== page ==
Close to a dozen dogs in the Big Bay area of Michigan’s upper peninsula have been diagnosed with blastomycosis, an uncommon but regionally important disease. Blastomycosis is caused by a fungus, Blastomyces dermatitidis. It’s a dimorphic fungus, meaning it exists in 2 forms:

  • Normally, it lives in the environment in the mold form. This is the infectious form to which dogs (and people) can be exposed via inhalation, ingestion or contamination of wounds.
  • The other form is the yeast form. This develops from the mold form once it gets into the body, and this is what causes disease.

Dogs that are infected with blasto are of minimal risk to others since they are carrying the yeast form, and the yeast form is not transmissible under normal conditions. There is only a risk of infection in rare situations, such as a bite from a dog that has the yeast form in its mouth, or if someone sticks themselves with a needle that was used to sample an infected site. The main issue with finding blasto in a dog is that it is an indication that the fungus is present in the environment in the area where the dog has been in the past few months.  That means people who went to those areas may have also been exposed.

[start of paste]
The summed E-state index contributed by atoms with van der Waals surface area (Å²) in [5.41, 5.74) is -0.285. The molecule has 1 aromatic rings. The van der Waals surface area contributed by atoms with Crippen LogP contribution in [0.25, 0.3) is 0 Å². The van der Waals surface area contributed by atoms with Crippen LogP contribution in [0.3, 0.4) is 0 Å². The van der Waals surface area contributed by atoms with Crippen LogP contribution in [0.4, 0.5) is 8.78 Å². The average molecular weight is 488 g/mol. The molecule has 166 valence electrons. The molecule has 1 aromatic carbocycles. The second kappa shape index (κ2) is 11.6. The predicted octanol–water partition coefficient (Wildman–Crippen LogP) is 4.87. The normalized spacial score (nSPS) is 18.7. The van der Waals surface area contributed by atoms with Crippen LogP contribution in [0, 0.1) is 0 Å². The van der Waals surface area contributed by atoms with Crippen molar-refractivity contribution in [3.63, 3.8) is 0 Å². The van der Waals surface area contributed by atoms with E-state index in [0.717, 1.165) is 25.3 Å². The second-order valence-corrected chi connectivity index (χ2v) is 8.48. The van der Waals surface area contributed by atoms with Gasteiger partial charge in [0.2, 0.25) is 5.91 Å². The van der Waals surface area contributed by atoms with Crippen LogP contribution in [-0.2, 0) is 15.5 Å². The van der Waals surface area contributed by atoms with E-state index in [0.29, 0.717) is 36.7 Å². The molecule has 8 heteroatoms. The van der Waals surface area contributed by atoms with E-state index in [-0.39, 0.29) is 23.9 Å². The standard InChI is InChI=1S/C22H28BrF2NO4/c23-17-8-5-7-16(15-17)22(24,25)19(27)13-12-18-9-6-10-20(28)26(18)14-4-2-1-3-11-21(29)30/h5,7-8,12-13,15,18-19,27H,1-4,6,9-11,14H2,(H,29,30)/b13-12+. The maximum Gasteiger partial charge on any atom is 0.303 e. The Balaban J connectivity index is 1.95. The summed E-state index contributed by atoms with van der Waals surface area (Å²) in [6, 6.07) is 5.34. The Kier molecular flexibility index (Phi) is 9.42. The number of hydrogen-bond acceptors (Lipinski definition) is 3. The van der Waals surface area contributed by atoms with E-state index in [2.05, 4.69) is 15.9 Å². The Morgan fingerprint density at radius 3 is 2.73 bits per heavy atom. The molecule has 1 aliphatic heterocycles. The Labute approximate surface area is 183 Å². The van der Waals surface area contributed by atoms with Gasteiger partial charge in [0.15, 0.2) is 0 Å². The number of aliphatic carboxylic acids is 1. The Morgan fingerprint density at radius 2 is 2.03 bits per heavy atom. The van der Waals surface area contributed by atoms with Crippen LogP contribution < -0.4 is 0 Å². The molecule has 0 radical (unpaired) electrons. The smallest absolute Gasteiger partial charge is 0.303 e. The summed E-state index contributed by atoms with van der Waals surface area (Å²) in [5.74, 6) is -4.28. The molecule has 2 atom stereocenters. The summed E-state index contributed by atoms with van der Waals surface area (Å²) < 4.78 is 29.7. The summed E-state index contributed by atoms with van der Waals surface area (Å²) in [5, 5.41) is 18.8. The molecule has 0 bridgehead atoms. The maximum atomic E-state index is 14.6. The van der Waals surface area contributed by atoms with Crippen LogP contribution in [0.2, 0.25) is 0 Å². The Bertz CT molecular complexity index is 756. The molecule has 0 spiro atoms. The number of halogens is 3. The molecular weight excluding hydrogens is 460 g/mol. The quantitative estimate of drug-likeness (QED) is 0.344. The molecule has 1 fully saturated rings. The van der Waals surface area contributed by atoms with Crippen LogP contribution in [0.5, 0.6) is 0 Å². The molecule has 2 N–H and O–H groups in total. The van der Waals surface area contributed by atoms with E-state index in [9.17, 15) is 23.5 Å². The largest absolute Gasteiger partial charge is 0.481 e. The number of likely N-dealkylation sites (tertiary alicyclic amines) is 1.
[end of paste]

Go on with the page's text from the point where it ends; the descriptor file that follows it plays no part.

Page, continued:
Knowing where blasto is present is important for diagnosing disease in people and animals. Blasto is also a great example of a disease when getting a travel history can be critical for diagnosis. In some regions, blasto is most common where people tend to vacation or have cottages. If a veterinarian doesn’t know that a dog has visited a high-risk area, blasto may not be considered. Not asking about travel history (or not getting a clear answer) can significantly impact the ability to diagnose this disease, and early diagnosis and treatment are critical for getting a good response.

If you live in an area where blasto is present, avoiding it can be tough. Staying away from areas that have been associated with the fungus can help, but defining this is difficult because of poor reporting and the long incubation period. Staying away from soil is pretty tough to do as a routine measure, so people living in endemic areas have to be aware of the disease and ensure that proper veterinary care is provided if there are early signs of infection (e.g. respiratory disease, skin lesion, unexplained weight loss). People who travel to areas where blasto is present should make sure their veterinarian knows about the potential for blasto exposure in any animals that may travel with them.